Those annoying, beeping and longer stays at the checkout counter when inserting a chip credit card into a clunky machine that may or may not work are paying off in one big way — less fraud.
Chip cards, also known as “EMV” cards for the three companies that developed the technology: Europay, MasterCard and Visa, have decreased counterfeit fraud, according to Visa. Most U.S. consumers became familiar with chip cards for their debit or credit cards in 2015, when U.S. banks started requiring retailers to have them or be held liable for in-store fraud.
Counterfeit fraud at U.S. chip-enabled merchants is down 70 percent from December 2015 to September 2017, Visa reported in December 2017. During that time, the number of Visa chip cards in the U.S. has increased 202 percent to more than 481 million cards, which is about 67 percent of all Visa credit and debit cards.
Though not everyone with a credit card or debit card has a chip card, those who do have that little metallic square on their cards use it often. In December alone, EMV chip cards accounted for 96 percent of all U.S. payments, Visa says.
Chip cards replaced magstripe technology from the 1960s that was less secure and could be copied or “skimmed” more easily by thieves. Chip cards prevent fraud by generating a unique one-time code every time they’re used. The feature is virtually impossible to duplicate in counterfeit fraud, according to Visa.
Some chip readers require users to enter a PIN, or personal identification number, to verify their identity. Others require a signature, which is less secure.
The annoying part of chip cards
Most cards have both chips and magnetic stripes, allowing consumers to use both the new and old technologies. Why have both? Because some chip readers at merchants don’t work. And not all merchants accept EMVs. Nearly two-thirds of U.S. stores use chip cards, Visa says. And if they do have them, the new machines don’t always work.
You’ve probably experienced the frustrations of using an EMV chip card: After wondering if you should swipe or insert, you insert the chip into a machine that may wobble around, waiting for what seems like eons for the transaction to go through.
Like a dog waiting for a treat, you’ll watch for the “Do not remove your card” message on the credit card reader to change to “Remove your card.” Wait for half a second too long for the message to remove your card, and it will start beeping at you like you’ve just robbed a bank.
But there aren’t chip readers online
While chip cards seem to be doing their job at physical stores in preventing “card present” fraud, they can’t do anything to prevent online theft in CNP fraud, or “card not present” fraud.
If you’ve ever gotten an email or alert from your bank or credit card provider telling you that your personal information may have been hacked and possibly compromised online, then you could be the victim of CNP fraud.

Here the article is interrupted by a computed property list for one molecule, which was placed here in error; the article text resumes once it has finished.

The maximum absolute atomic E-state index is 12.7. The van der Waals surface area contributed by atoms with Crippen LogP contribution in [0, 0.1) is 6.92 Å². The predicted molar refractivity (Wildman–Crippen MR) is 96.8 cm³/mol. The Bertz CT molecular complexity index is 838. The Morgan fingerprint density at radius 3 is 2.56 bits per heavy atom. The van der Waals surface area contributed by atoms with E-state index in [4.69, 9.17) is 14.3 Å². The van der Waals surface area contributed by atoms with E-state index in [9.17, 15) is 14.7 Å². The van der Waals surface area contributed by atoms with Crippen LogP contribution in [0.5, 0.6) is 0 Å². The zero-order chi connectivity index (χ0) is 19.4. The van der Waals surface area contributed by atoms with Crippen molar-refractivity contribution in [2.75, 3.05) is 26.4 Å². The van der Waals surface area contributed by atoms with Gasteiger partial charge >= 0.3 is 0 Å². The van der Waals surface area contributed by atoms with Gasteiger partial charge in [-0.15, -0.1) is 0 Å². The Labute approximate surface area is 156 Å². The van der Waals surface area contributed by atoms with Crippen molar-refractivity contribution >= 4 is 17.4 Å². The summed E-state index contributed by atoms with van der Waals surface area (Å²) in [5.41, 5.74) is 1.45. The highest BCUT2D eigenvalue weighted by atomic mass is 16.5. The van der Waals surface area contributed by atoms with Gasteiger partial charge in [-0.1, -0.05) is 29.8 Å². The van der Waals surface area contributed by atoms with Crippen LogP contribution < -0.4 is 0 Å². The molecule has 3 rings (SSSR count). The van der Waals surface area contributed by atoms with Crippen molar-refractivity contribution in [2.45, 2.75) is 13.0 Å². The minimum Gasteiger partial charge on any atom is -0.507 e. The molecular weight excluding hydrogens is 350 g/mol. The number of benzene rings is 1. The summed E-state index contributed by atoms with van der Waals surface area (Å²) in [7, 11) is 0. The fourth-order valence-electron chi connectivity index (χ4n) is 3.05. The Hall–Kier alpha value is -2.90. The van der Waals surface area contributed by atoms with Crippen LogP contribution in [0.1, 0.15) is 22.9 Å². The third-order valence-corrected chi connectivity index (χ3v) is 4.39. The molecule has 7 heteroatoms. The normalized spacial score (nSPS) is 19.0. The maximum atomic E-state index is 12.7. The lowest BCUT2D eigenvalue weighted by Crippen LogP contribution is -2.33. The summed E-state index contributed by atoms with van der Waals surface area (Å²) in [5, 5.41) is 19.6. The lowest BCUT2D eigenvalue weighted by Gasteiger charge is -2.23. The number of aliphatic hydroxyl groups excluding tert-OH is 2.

CNP fraud is taking up much of the slack that chip cards created by lowering counterfeit fraud. By stealing payment card information online, hackers have moved data breaches to an all-time high last year, up 45 percent from 2016, according to the Identity Theft Resource Center.
Nearly 20 percent of the 179 million records exposed last year resulted in exposed payment card information.
In October 2015, when chip cards started gaining wide use in the U.S., the FBI issued a warning that EMV cards could still be lost or stolen and used in stores or for online or telephone purchases when the chip isn’t physically provided to the merchant, or a CNP.
“Additionally, the data on the magnetic strip of an EMV card can still be stolen if the merchant has not upgraded to an EMV terminal and it becomes infected with data-capturing malware,” the FBI said. “Consumers are urged to use the EMV feature of their new card wherever merchants accept it to limit the exposure of their sensitive payment data.”
In CNP fraud, criminals steal all of the card details except the data stored on the chip. These are details used in online forms when shopping online: card number, holder’s name, expiration date of card, and the CVV code.
Web-based malware installed on online stores is the most common method of stealing identifying data.
Another type of CNP fraud is account takeover attacks, or ATO. Breaches at third-party services allow crooks to use leaked passwords to shop online fraudulently. Payment card details that are saved in an account profile can be used to fraudulently buy something without having the card data in hand.
The FBI recommends reviewing statements for irregularities, promptly reporting lost or stolen credit cards to the issuing bank, and shielding the keypad from bystanders when entering a PIN.